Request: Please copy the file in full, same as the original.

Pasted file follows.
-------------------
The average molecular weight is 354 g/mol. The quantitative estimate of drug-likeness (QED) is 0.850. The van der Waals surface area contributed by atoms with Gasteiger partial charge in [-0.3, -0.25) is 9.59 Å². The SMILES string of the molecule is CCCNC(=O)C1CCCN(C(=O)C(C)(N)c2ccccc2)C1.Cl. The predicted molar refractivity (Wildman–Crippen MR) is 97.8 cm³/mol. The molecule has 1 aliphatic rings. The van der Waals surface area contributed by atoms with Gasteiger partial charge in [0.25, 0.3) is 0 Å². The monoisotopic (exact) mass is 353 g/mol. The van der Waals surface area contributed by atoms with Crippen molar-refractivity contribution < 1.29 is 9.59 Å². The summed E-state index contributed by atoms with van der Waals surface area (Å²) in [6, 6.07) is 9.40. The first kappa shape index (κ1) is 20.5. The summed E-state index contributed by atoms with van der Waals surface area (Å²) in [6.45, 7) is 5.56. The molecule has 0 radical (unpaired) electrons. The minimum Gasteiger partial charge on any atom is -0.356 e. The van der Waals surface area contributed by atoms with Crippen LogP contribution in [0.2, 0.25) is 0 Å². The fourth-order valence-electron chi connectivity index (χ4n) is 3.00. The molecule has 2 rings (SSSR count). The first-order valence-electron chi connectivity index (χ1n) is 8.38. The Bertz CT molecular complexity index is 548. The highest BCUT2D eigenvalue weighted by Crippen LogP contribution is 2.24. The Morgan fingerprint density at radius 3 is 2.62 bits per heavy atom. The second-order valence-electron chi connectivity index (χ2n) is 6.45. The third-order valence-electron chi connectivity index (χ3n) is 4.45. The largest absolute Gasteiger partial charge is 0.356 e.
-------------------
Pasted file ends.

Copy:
The average molecular weight is 354 g/mol. The quantitative estimate of drug-likeness (QED) is 0.850. The van der Waals surface area contributed by atoms with Gasteiger partial charge in [-0.3, -0.25) is 9.59 Å². The SMILES string of the molecule is CCCNC(=O)C1CCCN(C(=O)C(C)(N)c2ccccc2)C1.Cl. The predicted molar refractivity (Wildman–Crippen MR) is 97.8 cm³/mol. The molecule has 1 aliphatic rings. The van der Waals surface area contributed by atoms with Gasteiger partial charge in [0.25, 0.3) is 0 Å². The monoisotopic (exact) mass is 353 g/mol. The van der Waals surface area contributed by atoms with Crippen molar-refractivity contribution < 1.29 is 9.59 Å². The summed E-state index contributed by atoms with van der Waals surface area (Å²) in [6, 6.07) is 9.40. The first kappa shape index (κ1) is 20.5. The summed E-state index contributed by atoms with van der Waals surface area (Å²) in [6.45, 7) is 5.56. The molecule has 0 radical (unpaired) electrons. The minimum Gasteiger partial charge on any atom is -0.356 e. The van der Waals surface area contributed by atoms with Crippen LogP contribution in [0.2, 0.25) is 0 Å². The fourth-order valence-electron chi connectivity index (χ4n) is 3.00. The molecule has 2 rings (SSSR count). The first-order valence-electron chi connectivity index (χ1n) is 8.38. The Bertz CT molecular complexity index is 548. The highest BCUT2D eigenvalue weighted by Crippen LogP contribution is 2.24. The Morgan fingerprint density at radius 3 is 2.62 bits per heavy atom. The second-order valence-electron chi connectivity index (χ2n) is 6.45. The third-order valence-electron chi connectivity index (χ3n) is 4.45. The largest absolute Gasteiger partial charge is 0.356 e.